Dutch artist Piet van der Hem portrayed the Spanish Lady as a macabre temptress. She is flirting with the clerk in charge of "Population Counter C, Arrivals," by cooing, "If you don't love me, I love you."
Dutch artist Piet van der Hem portrayed the Spanish Lady as a macabre temptress. She is flirting with the clerk in charge of “Population Counter C, Arrivals,” by cooing, “If you don’t love me, I love you.”

Act II — Algebra Explains the World

Expectations regarding the Wuhan pandemic response are reminiscent of the dreaded “word problem” from high school algebra:

Johnny boards a train with three apples for a trip of 234 miles. It takes Johnny 10 minutes and 30 seconds to eat an apple. He rests for 20 minutes before beginning another one. By the end of his journey, he has finished one apple and three-quarters of another. At what time does the train reach its destination? (Show your work)

Like all effective parodies, it’s funny because it mimics the truth. Algebra’s notorious word problems deliberately obscure the path to their solution as a way to hone methodical as well as mathematical skills. But a convoluted story filled with mysteriously related numbers is also the essence of life, just as it is in algebra, which is a method for finding answers when you don’t know what you’re doing.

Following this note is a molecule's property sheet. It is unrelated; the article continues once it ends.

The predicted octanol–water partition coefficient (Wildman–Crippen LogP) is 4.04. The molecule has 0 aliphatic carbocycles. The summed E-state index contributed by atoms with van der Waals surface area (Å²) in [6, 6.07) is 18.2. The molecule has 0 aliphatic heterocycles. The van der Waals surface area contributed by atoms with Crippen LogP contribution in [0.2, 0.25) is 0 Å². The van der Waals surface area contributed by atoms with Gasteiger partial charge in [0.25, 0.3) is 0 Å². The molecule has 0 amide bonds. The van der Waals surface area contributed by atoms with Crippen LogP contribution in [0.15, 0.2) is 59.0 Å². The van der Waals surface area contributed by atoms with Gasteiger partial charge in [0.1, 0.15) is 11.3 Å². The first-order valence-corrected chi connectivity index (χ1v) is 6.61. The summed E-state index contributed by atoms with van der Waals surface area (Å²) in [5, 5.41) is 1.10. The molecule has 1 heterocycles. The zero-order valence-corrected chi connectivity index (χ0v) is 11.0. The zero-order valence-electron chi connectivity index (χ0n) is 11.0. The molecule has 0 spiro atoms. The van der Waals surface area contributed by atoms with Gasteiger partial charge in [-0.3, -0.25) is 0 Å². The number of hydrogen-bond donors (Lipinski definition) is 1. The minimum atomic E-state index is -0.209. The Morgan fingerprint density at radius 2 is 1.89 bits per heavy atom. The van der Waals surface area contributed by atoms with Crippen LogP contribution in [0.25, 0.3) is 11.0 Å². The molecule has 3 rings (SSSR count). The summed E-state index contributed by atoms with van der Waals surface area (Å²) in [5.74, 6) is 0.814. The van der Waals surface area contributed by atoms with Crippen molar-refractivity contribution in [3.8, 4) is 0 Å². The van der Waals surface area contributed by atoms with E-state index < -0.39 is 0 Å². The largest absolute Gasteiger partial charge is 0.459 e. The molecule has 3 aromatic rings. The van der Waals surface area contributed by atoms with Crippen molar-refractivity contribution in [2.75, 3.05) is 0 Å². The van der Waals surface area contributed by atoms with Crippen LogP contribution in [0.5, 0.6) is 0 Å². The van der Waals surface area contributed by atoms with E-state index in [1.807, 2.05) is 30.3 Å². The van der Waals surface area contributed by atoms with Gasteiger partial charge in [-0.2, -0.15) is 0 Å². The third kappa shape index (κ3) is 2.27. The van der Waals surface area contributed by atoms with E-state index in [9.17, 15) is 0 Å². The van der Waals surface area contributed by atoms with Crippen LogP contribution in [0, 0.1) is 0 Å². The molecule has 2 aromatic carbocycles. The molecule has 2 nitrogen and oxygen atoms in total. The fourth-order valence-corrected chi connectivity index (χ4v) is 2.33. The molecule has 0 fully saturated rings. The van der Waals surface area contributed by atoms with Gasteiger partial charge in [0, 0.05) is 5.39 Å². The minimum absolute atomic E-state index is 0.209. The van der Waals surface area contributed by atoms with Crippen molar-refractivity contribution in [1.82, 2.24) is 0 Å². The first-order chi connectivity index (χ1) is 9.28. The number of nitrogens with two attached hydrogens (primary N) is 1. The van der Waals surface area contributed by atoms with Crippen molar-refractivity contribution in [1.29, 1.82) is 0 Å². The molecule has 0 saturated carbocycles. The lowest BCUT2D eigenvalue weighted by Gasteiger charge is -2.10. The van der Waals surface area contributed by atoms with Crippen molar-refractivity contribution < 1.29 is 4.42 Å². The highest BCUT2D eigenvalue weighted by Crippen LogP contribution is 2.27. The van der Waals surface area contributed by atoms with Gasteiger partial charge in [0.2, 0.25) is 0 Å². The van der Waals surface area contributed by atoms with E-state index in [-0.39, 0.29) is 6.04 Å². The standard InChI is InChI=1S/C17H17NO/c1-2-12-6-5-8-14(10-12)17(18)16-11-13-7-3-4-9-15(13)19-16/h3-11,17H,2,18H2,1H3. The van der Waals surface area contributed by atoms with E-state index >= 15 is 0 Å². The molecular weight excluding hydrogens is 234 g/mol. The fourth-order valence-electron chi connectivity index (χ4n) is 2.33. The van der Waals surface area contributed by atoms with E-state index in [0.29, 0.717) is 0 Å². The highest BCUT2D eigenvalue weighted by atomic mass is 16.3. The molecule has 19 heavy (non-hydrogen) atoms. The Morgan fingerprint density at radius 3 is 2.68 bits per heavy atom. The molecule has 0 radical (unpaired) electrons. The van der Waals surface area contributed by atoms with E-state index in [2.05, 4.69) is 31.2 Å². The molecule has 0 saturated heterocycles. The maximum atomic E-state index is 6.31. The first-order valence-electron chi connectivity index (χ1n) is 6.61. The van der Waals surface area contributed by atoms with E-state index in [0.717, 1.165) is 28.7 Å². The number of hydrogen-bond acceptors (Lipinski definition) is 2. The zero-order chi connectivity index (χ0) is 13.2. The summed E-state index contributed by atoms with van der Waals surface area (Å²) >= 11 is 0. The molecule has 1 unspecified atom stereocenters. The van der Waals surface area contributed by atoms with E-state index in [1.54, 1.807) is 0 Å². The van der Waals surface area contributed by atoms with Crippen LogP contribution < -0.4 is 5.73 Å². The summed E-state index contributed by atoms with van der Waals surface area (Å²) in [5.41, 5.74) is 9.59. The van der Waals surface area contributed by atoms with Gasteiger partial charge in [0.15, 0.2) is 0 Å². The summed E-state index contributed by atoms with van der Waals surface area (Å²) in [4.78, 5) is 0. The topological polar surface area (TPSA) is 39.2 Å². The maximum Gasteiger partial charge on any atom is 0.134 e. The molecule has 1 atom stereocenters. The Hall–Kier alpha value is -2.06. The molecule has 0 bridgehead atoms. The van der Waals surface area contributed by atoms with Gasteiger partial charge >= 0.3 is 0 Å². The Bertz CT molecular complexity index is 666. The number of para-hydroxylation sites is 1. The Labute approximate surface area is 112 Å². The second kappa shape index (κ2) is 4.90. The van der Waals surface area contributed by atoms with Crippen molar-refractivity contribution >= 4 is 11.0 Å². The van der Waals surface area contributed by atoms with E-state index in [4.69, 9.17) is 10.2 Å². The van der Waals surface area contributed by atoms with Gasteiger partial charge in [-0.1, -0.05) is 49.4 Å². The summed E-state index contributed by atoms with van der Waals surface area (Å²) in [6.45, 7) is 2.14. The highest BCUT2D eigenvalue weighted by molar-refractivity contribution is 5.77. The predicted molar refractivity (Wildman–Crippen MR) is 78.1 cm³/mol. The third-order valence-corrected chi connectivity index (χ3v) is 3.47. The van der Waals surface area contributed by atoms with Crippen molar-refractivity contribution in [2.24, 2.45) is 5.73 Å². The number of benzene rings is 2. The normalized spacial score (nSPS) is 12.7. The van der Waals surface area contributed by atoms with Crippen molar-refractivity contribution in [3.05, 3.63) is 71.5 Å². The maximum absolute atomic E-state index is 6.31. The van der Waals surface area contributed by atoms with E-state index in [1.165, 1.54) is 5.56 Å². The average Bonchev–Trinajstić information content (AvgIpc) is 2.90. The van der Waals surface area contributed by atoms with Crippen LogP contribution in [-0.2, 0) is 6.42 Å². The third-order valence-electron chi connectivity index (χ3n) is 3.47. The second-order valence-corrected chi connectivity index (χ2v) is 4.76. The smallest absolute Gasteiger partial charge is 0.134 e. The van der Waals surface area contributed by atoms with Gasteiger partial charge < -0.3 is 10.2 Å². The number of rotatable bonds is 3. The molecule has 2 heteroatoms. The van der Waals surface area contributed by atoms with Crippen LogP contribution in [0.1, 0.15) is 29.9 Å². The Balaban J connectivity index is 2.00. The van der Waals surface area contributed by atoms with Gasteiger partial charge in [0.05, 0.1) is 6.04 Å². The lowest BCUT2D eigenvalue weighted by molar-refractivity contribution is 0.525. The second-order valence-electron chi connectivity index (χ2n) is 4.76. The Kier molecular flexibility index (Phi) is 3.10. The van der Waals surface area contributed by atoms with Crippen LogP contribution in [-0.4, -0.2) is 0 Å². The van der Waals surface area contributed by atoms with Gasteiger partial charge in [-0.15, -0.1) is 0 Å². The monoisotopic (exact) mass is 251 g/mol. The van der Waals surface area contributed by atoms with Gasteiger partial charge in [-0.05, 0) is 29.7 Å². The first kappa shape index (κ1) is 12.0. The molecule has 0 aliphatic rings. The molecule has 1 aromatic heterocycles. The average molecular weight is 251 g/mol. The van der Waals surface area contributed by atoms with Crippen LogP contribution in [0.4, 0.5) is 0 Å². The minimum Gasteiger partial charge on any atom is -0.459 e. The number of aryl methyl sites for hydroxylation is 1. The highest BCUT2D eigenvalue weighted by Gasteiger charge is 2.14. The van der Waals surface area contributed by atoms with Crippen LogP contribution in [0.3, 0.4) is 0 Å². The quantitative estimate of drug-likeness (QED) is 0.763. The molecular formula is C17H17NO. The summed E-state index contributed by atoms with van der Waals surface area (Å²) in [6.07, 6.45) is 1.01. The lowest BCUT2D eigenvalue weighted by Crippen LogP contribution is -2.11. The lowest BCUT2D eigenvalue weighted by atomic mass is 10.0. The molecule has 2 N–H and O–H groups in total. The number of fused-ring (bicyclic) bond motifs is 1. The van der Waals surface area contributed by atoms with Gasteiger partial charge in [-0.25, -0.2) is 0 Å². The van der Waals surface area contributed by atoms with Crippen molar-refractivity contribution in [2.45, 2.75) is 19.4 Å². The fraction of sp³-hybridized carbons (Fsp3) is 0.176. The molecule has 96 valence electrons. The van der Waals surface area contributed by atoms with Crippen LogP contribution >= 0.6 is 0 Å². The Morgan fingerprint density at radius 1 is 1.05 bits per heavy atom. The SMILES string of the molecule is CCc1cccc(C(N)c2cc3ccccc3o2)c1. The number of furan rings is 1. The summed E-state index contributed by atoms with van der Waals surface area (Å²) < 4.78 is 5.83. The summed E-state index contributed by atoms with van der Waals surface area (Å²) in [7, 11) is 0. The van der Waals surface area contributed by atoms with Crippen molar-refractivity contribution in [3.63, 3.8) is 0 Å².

Solving the problem of influenza in general and COVID in particular requires knowing things we don’t know now and may never know in the future. It resembles the puzzle posed by Johnny’s train. At the very least, we must have the time when it left the station and its average speed en route. Yet, because there is no way to know those things, Johnny’s problem is unsolvable. The joke stems from the presumption that the problem could be solved by an expert, someone who knows the trick for finding the answer without apparently knowing how. The joke regarding COVID is on us.

Presumptions about the limitless power of expertise are embraced by people who don’t know enough to laugh. A humorless public demands that politicians and their “experts” solve insoluble problems, particularly the really insoluble ones, like those involving life and death or health and happiness. Politicians who cannot deliver the answers may become aloof and dictatorial to mask impotence. Experts who don’t know either the answers or how to find them may grow officious to hide incompetence. All their failings and bluster might be annoying, even oppressive, but they are unrelated to the real problem. Again, the real problem is unsolvable.